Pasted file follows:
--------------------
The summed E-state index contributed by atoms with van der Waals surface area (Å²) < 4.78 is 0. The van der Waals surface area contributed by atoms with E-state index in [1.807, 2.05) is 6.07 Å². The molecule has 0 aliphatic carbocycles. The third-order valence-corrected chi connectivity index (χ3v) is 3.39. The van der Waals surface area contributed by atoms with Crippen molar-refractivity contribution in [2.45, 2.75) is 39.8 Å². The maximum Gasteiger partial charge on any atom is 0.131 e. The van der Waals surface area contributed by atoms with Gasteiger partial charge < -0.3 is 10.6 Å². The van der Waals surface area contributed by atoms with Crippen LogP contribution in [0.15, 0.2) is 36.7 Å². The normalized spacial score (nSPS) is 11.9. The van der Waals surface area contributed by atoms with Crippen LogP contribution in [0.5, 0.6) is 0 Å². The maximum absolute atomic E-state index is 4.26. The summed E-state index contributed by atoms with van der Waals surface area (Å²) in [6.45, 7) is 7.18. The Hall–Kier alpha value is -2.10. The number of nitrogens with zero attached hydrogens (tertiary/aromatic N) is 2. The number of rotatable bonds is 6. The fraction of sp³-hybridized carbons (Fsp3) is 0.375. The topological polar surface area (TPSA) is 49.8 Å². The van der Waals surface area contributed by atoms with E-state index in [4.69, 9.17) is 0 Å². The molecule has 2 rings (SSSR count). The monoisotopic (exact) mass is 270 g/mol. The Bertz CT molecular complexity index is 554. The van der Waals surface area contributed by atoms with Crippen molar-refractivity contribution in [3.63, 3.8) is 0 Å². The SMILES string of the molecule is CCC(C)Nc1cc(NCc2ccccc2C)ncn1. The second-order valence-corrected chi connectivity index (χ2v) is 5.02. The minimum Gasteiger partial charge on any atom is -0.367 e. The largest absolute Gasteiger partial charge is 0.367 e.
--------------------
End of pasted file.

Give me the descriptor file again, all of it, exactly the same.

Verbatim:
The summed E-state index contributed by atoms with van der Waals surface area (Å²) < 4.78 is 0. The van der Waals surface area contributed by atoms with E-state index in [1.807, 2.05) is 6.07 Å². The molecule has 0 aliphatic carbocycles. The third-order valence-corrected chi connectivity index (χ3v) is 3.39. The van der Waals surface area contributed by atoms with Crippen molar-refractivity contribution in [2.45, 2.75) is 39.8 Å². The maximum Gasteiger partial charge on any atom is 0.131 e. The van der Waals surface area contributed by atoms with Gasteiger partial charge < -0.3 is 10.6 Å². The van der Waals surface area contributed by atoms with Crippen LogP contribution in [0.15, 0.2) is 36.7 Å². The normalized spacial score (nSPS) is 11.9. The van der Waals surface area contributed by atoms with Crippen LogP contribution in [0.5, 0.6) is 0 Å². The maximum absolute atomic E-state index is 4.26. The summed E-state index contributed by atoms with van der Waals surface area (Å²) in [6.45, 7) is 7.18. The Hall–Kier alpha value is -2.10. The number of nitrogens with zero attached hydrogens (tertiary/aromatic N) is 2. The number of rotatable bonds is 6. The fraction of sp³-hybridized carbons (Fsp3) is 0.375. The topological polar surface area (TPSA) is 49.8 Å². The van der Waals surface area contributed by atoms with E-state index in [4.69, 9.17) is 0 Å². The molecule has 2 rings (SSSR count). The monoisotopic (exact) mass is 270 g/mol. The Bertz CT molecular complexity index is 554. The van der Waals surface area contributed by atoms with Crippen molar-refractivity contribution in [3.63, 3.8) is 0 Å². The SMILES string of the molecule is CCC(C)Nc1cc(NCc2ccccc2C)ncn1. The second-order valence-corrected chi connectivity index (χ2v) is 5.02. The minimum Gasteiger partial charge on any atom is -0.367 e. The largest absolute Gasteiger partial charge is 0.367 e.